Wrong. Company Bs insurance company will learn all about your health history from the other company. Its the "Portability" part of HIPPA. That's right, every test, doctors appointment, surgery, will be passed on without your permission. Your potential new boss will not know about your history. However your new boss will get a heads up on the cost of putting you on his team. Surprise, not a whole lot of protection on the back end of HIPPA. It is tricky legal ground for an employer to refuse a position based of health history. Refuse a position based on cost is a different story. HIPPA is needed. My neighbors do not need to know my health issues, that's fair. HIPPA was sold to us under that pretense. However, the real motive behind HIPPA is insurance company profit at the expense of your privacy.

    I'd be interested to know where you got your education on this exhaustive piece of federal legislation.

    HIPAA is not a joke. All anyone ever had to do to avoid exclusion of a pre-existing condition under HIPAA, even prior to the enactment of "Obamacare," was maintain continuous coverage under a health insurance plan. And even if you didn't, the absolute max time that you could be excluded was 18 months. I thought it was a pretty good deal myself, compared to pre-HIPAA.

    Nor does your "boss" find out anything about your health conditions through a health insurance application. Seriously? How many health insurance applications have you filled out PRIOR to becoming employed? No one's turning you down for a job based on your health insurance application.

    Finally, your boss doesn't get a "cost" to insure you individually. Your "cost" will no different than any other employee's cost. The insurance is priced as a GROUP.
    GrnTea, LearningByMistakes, and jadelpn like this.
  11. Visit  Tragically Hip profile page
    1
    Quote from redhead_NURSE98!
    Nor does your "boss" find out anything about your health conditions through a health insurance application. Seriously? How many health insurance applications have you filled out PRIOR to becoming employed? No one's turning you down for a job based on your health insurance application.

    Finally, your boss doesn't get a "cost" to insure you individually. Your "cost" will no different than any other employee's cost. The insurance is priced as a GROUP.
    When you use a lot of expensive medical services, chances are that you're not going to be able to hide the fact from your boss. In a small company, one employee with cancer or other expensive illness can cause the rates an insurance company charges an employer by a large amount.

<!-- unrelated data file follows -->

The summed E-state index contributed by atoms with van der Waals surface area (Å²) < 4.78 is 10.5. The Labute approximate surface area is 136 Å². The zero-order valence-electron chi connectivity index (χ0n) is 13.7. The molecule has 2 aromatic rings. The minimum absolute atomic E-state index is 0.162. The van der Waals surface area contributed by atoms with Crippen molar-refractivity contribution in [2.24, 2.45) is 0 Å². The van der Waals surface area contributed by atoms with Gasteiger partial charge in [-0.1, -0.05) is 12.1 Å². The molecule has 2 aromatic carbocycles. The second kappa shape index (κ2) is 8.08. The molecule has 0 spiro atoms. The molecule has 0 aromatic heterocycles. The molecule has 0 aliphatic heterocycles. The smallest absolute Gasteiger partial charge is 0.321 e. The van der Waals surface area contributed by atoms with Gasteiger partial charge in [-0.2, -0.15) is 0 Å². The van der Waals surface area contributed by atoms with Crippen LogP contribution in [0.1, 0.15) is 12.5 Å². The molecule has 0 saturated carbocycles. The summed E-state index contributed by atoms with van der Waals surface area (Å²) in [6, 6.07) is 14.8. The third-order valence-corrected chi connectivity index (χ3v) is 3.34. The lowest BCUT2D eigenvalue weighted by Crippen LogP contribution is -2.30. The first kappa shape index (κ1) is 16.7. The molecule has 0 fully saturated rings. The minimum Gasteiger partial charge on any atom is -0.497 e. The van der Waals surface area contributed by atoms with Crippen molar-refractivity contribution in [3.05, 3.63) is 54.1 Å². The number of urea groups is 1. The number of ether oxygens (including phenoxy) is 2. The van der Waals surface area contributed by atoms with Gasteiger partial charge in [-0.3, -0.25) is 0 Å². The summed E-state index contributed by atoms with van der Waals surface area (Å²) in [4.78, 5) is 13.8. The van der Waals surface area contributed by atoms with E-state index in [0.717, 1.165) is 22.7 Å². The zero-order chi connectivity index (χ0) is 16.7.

There is really no way to keep it secret. That is one reason having employers provide one's health insurance is an absurdity, a relic of wage controls from the WW II era.
    Susie2310 likes this.
  12. Visit  redhead_NURSE98! profile page
    0
    My point was that when you apply for a job they don't say "Oh well it's going to cost you $800 a month to insure redhead_nurse98! so I'm not going to hire her."
  13. Visit  BlueDevil,DNP profile page
    2
    Re: hiring based on medical history, it is so much more straightforward than the OP makes it out to be. We simply ask how many days of work were missed related to medical conditions, injuries or illness in the past 18 months. Any response greater than 3 means the candidate will not be considered. It is that simple. No cloak and dagger are required. If you are a person with multiple chronic problems (that are probably also expensive to treat) you have probably missed more than 3 days for illness and appointments. If you have those issues and have not allowed it to impact your commitment to your work, you are probably the ideal employee, costs aside, lol.

Need Help Searching For Someone's Comment? Enter your keywords in the box below and we will display any comment that matches your keywords.



Nursing Jobs in every specialty and state. Visit today and find your dream job.

Top
close
close